n the early 1970s, the FIA decided sports car racing should use cars that more closely resembled production vehicles. Using the Carrera RS 2.7 as its homologation platform, the 2.8 RSR developed 300 (DIN) hp with the use of a twin-plug ignition, hotter camshafts, higher compression pistons, and many other enhancements. The car offered here was sold to Bob Hagestad of Denver who used it to take part in IMSA and Trans-Am races including: Road Atlanta Trans-Am, April 15, 1973, R. Hagestad/P. Tracey, 8th; Lime Rock Trans-Am, May 5, 1973, R. Hagestad/Bobby Allison, DNF; Watkins Glen Trans-Am, R, Hagestad, 7th. The car was crashed in July 1973 during practice at Trois Rivieres. Although not extensive, damage repair was time consuming, so Hagestad bought another RSR from Peter Gregg. After repairs to 0782 were completed, Hagestad sold the car to Michael Callas of Houston. Callas later sold the car to George Valerio who drove the RSR home from Texas to California without problem. After this, 0782 was sold to Dan McLoughlin who kept the RSR awhile before selling it to the Matsuda collection in Japan where the car spent many years on display. Recently released from the collection, 911 360 0782 is one of the very few RSR 2.8 Carreras to have escaped the modifications made to keep these race cars competitive. Fast, light and nimble even by today's standards, the 1973 RSR Carrera ranks as one of Porsche's great competition cars.

SCM Analysis


Vehicle:1973 Porsche Carrera RSR 2.8
Years Produced:1973
Number Produced:55
Original List Price:$18,000
SCM Valuation:$175,000-300,000
Tune Up Cost:$600
Distributor Caps:$250
Chassis Number Location:on horizontal bulkhead under front lid, just aft of gas tank
Engine Number Location:on vertical fan housing support, passenger side of engine
Alternatives:Race-prepped Mercury Capri; BMW 3.0 CS "Batmobile"; Camaro, Firebird, Corvette Trans-Am race cars

This immaculate race car sold for $171,600 at the RM Auction, Amelia Island, Florida, on March 11, 2000. A look at this price helps explain the striking difference in value between race and street cars.
Although appearing similar to a standard 1973 Carrera RS, don’t be deceived. The RSR is a full race car, never meant to be driven on the street. Its twin-plug engine, while just slightly bigger in displacement than the stock RS, produces nearly 50% more horsepower. It does this by throwing longevity out the window. This engine was not intended to last more than a few races between rebuilds.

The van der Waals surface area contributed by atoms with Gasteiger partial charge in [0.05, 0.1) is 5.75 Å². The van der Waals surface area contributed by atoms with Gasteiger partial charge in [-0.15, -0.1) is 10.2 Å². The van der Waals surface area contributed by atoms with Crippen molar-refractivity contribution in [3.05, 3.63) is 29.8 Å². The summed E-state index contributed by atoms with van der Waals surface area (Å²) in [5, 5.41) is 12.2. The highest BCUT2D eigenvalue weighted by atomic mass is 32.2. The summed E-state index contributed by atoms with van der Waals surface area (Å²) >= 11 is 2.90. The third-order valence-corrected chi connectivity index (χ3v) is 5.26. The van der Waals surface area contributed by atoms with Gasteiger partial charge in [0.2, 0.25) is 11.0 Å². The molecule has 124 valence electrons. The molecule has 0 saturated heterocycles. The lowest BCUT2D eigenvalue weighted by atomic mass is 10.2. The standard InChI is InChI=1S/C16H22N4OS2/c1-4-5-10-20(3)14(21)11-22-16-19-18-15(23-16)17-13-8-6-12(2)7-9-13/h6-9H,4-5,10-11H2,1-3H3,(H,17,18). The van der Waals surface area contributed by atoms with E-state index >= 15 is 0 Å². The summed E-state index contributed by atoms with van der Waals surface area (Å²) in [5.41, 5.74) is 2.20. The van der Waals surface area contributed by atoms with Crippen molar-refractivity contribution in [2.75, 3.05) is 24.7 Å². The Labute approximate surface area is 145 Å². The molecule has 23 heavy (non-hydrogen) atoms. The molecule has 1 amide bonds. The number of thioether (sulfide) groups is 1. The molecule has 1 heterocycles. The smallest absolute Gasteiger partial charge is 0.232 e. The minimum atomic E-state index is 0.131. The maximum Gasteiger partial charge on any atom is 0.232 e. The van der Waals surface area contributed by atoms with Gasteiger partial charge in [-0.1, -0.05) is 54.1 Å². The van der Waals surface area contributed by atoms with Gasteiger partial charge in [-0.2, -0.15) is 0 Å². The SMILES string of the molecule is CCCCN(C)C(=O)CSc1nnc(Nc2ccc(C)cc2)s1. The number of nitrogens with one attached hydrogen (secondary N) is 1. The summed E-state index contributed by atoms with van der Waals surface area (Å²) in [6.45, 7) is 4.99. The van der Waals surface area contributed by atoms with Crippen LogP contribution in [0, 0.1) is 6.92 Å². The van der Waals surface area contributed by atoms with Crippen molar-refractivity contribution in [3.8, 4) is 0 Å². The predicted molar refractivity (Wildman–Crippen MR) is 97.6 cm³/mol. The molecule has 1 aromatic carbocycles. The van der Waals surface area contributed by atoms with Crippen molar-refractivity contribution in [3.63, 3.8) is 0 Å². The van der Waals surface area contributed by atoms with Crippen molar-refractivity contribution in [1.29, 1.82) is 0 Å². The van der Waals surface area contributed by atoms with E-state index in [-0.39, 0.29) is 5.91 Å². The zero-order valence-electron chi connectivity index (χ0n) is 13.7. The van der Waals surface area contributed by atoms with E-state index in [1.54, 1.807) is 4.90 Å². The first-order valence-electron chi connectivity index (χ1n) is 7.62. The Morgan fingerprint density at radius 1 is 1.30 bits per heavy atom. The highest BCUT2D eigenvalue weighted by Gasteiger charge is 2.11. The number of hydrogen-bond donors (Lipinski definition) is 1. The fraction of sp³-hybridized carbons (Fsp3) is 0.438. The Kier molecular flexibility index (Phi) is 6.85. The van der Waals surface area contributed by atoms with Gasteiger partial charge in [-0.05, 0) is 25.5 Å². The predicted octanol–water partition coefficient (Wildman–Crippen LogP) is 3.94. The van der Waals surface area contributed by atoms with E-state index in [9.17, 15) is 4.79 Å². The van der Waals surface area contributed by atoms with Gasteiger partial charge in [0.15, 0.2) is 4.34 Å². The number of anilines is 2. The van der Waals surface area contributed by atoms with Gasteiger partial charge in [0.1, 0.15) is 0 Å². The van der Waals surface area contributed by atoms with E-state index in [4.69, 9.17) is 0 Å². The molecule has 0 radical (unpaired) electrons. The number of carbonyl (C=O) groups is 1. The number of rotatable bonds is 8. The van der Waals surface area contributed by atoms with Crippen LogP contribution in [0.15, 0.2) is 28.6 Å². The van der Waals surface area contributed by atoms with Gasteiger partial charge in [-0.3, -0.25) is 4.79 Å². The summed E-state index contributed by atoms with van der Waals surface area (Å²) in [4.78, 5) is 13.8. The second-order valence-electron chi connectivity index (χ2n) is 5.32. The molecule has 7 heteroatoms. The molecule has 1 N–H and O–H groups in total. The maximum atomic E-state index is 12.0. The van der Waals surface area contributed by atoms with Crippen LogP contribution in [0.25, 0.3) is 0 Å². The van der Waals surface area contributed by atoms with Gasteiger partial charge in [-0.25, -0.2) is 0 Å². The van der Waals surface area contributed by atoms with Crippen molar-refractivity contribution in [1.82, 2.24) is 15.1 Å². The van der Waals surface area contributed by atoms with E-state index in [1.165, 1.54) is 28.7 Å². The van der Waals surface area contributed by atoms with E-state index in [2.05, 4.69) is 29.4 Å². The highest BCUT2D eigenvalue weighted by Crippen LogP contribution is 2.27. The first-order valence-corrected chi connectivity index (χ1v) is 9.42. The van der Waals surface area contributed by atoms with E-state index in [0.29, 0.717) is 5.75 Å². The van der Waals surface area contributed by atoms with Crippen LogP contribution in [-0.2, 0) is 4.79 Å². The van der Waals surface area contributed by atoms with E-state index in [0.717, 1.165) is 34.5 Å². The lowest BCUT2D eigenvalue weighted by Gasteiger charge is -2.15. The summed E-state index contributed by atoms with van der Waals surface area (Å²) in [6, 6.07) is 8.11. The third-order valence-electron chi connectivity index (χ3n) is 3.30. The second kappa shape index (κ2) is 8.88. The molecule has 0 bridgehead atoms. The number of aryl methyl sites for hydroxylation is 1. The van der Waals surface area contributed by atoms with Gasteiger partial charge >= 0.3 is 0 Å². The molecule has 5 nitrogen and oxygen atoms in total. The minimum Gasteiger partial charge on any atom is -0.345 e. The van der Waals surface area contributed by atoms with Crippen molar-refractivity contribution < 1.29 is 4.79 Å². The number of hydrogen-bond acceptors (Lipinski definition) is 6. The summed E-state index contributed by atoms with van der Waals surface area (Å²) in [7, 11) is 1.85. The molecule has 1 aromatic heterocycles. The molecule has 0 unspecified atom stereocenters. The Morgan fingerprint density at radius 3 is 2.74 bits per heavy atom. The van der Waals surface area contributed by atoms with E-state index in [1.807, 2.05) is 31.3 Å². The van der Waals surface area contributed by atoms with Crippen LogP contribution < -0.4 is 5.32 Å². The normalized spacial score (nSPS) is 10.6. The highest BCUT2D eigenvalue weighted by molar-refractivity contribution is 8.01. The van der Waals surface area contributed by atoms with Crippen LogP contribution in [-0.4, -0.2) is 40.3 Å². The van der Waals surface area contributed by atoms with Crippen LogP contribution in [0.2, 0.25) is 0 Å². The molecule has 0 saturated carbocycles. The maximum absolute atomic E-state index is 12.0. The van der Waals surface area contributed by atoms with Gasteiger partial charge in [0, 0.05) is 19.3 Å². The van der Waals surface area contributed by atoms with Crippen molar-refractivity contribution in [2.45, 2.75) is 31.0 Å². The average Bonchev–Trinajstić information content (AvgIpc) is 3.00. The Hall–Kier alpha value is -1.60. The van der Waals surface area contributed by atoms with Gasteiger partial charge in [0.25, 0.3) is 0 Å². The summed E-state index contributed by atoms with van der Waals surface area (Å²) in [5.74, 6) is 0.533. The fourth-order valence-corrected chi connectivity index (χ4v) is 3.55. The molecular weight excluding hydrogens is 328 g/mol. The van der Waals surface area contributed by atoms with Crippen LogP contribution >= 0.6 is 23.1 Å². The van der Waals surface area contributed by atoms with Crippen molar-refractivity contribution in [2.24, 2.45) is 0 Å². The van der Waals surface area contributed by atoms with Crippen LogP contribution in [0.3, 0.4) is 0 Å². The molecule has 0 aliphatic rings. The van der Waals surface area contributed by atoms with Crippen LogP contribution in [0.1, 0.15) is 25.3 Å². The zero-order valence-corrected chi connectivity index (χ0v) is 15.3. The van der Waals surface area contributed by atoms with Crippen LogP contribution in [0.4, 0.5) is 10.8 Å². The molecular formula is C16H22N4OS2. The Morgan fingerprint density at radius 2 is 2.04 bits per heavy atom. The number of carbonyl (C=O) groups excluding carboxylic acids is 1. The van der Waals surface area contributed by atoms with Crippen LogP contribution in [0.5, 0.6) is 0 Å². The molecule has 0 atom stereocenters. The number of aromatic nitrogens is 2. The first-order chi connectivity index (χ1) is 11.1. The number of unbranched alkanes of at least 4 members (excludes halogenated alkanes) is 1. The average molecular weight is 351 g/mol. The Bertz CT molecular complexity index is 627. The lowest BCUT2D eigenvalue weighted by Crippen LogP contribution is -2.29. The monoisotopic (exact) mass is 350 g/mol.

From the factory build records we can verify this is one of the fifty-five genuine RSR cars, and, unusually, still with its original engine. We can also see the original colors were Grand Prix White with a black interior and Royal Blue graphics, and the factory options were a limited-slip differential and a large fuel cell.
As a race car, its value is calculated in an almost entirely different manner than a street car. For a street car, accident damage hurts the value; for a race car, some damage is a virtual certainty. For a street car, original paint is highly prized; for a race car, rarely expected. The original engine in a street car is required to obtain a top price; since race cars are often updated, even within a single season, it does not destroy the value if a race car has a non-original engine as long as it was correct for the car as last raced. Celebrity heritage helps a street car a bit; for a race car, it helps an enormous amount. Overall paint and interior detail matter plenty in a street car; for a race car, not nearly as much.
In this RSR, we have the unusual combination of a concours restoration of an original race car that previously suffered both an engine explosion and collision damage. While it was raced in its day, it never brought home any real glory for its owners. So what to do with this car?
As bought, it is over-restored for regular track work, but fine for the occasional historic race. The 2.8 RSRs were near the end of the non-Turbo 911 race cars, so they are quite a bit easier to drive than the Turbo monsters that followed. But with 300 or so horsepower, don’t think for a moment this car is tame. You can get an idea of the powerband and gearing by realizing that even with about 100 extra horsepower, the RSR is slower 0 to 60 than a touring RS (5.6 versus 5.5 seconds) but faster by 3 seconds in the 0 to 100 dash (12.0 versus 15.0). Those giant 9- and 11-inch wide tires are not there for looks, but rather as a requirement to translate all that horsepower into forward motion.
The price paid was appropriately at the low range of the 2.8 RSR market, as cars that have been off the road for a long period of time often require mechanical work due to their inactivity. Once made track-ready, the value of this 2.8 RSR should move with those of the top-level group of Porsche race cars, which are today enjoying strong increases in value.
(Photo and description courtesy of auction company.)

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